We are continuing our blog series Why Can’t We Agree? This series was prompted by this question: “If the gospel is simple to understand, Why is there so much disagreement?”
In case you’d like to go back and review any of this series’ previous posts, here are the first four reasons we’ve already covered:
I recently came across a verse, which I suppose I must have read before, but on this reading, it stuck out to me in a big way. It is the basis for today’s blog post, which examines another reason why the church is so divided, and there is so much disagreement among believers.
Paul wrote a letter to his Christian friends in Corinth, a place that was the ancient world’s Sin City. Check out what he said to them:
…you are not to associate with anyone who claims to be a believer yet indulges in sexual sin, or is greedy, or worships idols, or is abusive, or is a drunkard, or cheats people. Don’t even eat with such people.1 Cor 5:11
Of course, we want unity in our churches, and we hope for like-mindedness among believers, but there are limits.
There are legitimate reasons to break fellowship with another believer or even leave a local church. Paul said we should not associate with those who are:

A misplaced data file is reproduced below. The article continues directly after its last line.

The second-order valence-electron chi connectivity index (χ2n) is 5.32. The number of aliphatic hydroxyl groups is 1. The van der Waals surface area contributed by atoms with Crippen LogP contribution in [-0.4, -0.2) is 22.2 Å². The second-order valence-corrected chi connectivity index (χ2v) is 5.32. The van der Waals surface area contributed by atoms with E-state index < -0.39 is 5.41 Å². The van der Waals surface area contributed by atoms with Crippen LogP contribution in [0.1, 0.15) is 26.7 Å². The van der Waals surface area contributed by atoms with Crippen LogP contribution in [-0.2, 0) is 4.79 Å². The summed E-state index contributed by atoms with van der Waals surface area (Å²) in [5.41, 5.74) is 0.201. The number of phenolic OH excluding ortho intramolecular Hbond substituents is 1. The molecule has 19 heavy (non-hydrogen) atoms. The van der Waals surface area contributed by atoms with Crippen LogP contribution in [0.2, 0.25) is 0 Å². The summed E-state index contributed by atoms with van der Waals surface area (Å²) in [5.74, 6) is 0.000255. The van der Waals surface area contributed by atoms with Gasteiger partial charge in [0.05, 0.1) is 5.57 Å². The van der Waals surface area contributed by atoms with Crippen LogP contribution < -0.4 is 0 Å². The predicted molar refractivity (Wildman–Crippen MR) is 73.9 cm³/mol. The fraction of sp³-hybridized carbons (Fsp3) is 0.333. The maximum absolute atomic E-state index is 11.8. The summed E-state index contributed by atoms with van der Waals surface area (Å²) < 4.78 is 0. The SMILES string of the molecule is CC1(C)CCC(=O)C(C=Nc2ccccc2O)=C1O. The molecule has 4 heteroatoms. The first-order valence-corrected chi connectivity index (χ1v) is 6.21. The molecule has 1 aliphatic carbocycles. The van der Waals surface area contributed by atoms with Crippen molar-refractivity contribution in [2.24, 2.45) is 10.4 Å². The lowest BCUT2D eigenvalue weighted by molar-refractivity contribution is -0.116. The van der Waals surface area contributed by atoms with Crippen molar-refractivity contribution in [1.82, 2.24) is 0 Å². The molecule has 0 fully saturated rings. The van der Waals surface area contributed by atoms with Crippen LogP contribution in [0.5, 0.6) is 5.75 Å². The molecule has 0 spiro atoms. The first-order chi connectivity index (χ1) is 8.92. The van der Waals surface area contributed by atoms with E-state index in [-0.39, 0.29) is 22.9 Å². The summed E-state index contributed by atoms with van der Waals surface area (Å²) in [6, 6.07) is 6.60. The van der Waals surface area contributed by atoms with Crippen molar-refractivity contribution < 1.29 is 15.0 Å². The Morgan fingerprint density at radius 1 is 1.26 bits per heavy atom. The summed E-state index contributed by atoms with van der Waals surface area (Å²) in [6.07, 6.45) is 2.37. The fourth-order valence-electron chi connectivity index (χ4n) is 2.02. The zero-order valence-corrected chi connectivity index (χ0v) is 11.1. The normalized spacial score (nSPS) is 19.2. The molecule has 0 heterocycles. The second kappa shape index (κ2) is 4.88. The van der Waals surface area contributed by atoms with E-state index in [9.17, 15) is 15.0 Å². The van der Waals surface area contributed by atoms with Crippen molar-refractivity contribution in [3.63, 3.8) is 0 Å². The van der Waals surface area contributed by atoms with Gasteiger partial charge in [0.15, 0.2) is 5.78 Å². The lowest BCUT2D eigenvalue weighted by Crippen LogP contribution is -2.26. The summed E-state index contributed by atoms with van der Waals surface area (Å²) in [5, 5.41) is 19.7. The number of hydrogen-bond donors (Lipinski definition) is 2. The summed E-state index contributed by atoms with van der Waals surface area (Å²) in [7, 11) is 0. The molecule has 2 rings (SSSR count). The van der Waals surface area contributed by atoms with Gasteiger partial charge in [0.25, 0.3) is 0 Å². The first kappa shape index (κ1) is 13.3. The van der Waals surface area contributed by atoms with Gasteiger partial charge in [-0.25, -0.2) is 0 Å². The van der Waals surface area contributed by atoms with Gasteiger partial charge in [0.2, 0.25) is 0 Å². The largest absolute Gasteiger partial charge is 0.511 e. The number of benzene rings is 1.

If we are currently associated with Christians who insist on continuing any of these sinful lifestyles, we are not just encouraged but commanded to break ties. That doesn’t just mean at church. Notice the last line. He said, Don’t even eat with such people.
So, clearly, division arises in response to sin. Hopefully, the division will encourage the sinner to return to better living. So, to answer the question that prompted this series: one of the reasons there is division in the church is because of various kinds of sin.
Don’t mistake what Paul said here. A believer who veers off into a lifestyle of sin doesn’t lose their salvation, nor do they prove they weren’t saved. A born-again person can’t get unborn, but like any baby with a bad habit, they need to grow.
It’s sad that in the church world, things are so upside down. We often overlook moral failures only to divide over silly differences. We’ll talk more about the phenomenon of silly church splits in tomorrow’s blog.